Ambassador: US providing $114 million in aid to Syrian rebels

The Obama administration is providing the Syrian opposition with $114 million in aid, more than previously revealed, to help topple Bashar Assad, U.S. Ambassador Robert Ford told Congress on Wednesday.

Ford briefed House appropriators in a closed-door hearing following Secretary of State John KerryJohn Forbes KerryJuan Williams: Trump's dangerous lies on Iran Pompeo: US tried, failed to achieve side deal with European allies Trump administration braces for big week ahead in foreign policy MORE's announcement last month that America would provide $60 million in direct food and medicine assistance to the Syrian Opposition Coalition. The aid, Ford said, is in addition to $54 million in communications gear and other aid already offered to “disparate Syrian opposition groups across the country to build a network of ethnically and religiously diverse civilian activists.”

“Preserving national unity and laying the foundation for a free Syria that respects the rights of all its citizens is essential if we are to secure a Syria that helps rather than threatens stability in the heart of the Middle East,” Ford told the committee, according to his opening statement, which was obtained by The Hill. “Collapse and fragmentation of the Syrian state or its takeover by extremists would worsen the risks associated with chemical weapons security, terrorist bases, and new refugee flows inundating neighboring states. Those outcomes would directly threaten our interests.”

He said the State Department would create a small grants initiative the Syrian Opposition Council would use to help local councils meet the needs of their citizens, including “supporting the work of these new governing institutions and helping them undertake service delivery projects for their communities.” And the U.S. Agency for International Development will create two programs designed to have “immediate impact”: One to provide short-term assistance for urgent needs, such as fuel, heaters, and nutritional and educational supplies for children; the other, to support strategic, longer-term needs such as repairing schools, local power, and sanitation.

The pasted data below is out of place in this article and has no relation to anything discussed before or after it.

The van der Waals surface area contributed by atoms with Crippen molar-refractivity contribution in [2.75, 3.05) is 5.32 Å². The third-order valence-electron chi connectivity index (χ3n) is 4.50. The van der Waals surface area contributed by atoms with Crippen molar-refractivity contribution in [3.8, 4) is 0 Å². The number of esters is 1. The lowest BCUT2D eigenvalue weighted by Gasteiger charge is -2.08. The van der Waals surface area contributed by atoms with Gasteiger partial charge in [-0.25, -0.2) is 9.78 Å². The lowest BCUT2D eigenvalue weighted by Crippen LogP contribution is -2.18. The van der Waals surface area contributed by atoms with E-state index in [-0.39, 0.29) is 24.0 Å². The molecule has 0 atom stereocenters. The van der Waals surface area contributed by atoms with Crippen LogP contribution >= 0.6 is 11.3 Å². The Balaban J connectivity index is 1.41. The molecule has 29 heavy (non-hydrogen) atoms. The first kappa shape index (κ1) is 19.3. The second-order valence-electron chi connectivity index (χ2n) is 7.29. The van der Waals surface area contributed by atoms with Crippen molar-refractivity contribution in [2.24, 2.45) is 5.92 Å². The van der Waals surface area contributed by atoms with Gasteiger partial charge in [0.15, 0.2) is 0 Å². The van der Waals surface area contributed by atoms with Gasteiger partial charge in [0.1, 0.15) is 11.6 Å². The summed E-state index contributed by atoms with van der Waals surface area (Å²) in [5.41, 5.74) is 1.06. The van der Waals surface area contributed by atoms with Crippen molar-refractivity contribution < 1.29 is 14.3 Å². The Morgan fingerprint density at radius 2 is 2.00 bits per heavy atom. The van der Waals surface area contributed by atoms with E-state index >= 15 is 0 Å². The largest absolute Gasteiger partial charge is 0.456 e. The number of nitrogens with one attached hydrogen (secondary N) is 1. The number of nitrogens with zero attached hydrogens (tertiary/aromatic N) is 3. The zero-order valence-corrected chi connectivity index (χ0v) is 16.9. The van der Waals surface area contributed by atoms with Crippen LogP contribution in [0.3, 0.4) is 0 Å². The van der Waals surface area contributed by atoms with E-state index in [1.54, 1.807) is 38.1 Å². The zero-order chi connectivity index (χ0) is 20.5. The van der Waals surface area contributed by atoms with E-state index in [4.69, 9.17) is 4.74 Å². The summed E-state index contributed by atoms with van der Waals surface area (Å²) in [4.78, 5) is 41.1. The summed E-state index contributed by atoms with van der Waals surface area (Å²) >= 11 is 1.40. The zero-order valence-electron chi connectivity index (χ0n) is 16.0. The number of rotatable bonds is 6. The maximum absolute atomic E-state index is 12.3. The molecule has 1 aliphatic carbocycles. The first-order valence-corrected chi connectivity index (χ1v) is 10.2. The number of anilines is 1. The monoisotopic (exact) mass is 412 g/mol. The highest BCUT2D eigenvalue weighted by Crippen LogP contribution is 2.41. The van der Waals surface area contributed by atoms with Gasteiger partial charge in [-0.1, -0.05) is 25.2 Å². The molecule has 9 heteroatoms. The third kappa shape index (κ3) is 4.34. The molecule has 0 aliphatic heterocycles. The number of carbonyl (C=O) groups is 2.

ADVERTISEMENT
Lawmakers were tight-lipped after the hearing.

“The membership is very concerned and the ambassador was very straightforward in what he had to say,” said Rep. Kay GrangerNorvell (Kay) Kay GrangerPresident Trump’s historic rescissions package is a welcome step to cut wasteful spending Trump gives jolt to push for military ‘space force’ Overnight Defense: Pompeo brings hawkish Iran stance to State | Air Force ducks on 'space force' | Senate eyes vote on US role in Yemen war | Perry doesn't want to be VA chief MORE (R-Texas), the chairwoman of the Appropriations subcommittee on foreign operations. “A lot of questions, there aren't answers to yet because we don't know the end-game.”

Rep. Charlie Dent (R-Pa.) said he pressed for answers about the White House's decision to override last summer's recommendations from Secretary of State Hillary ClintonHillary Diane Rodham ClintonTrump Jr. met with Gulf adviser who offered help to win election: report Voters Dems need aren't impressed by anti-waterboarding showboating After year of investigation, Trump can rightly claim some vindication MORE and Defense Secretary Leon Panetta to arm the rebels.

“Those are the concerns I had,” he said. 

Rep. Adam SchiffAdam Bennett SchiffSunday shows preview: Lawmakers weigh in after Texas school shooting The Hill's 12:30 Report The Hill's Morning Report: Mueller probe hits one-year mark MORE (D-Calif.), who represents a number of Syrian-Americans, has pressed the Department of Homeland Security to grant emergency temporary visas to the nearly nearly six thousand Syrian nationals with approved immigrant petitions. 

“We're trying to be as aggressive as we can without taking the risk that the assistance we give could be used against us down the road,” he said. “We continue to probe on the best way to assist the opposition.”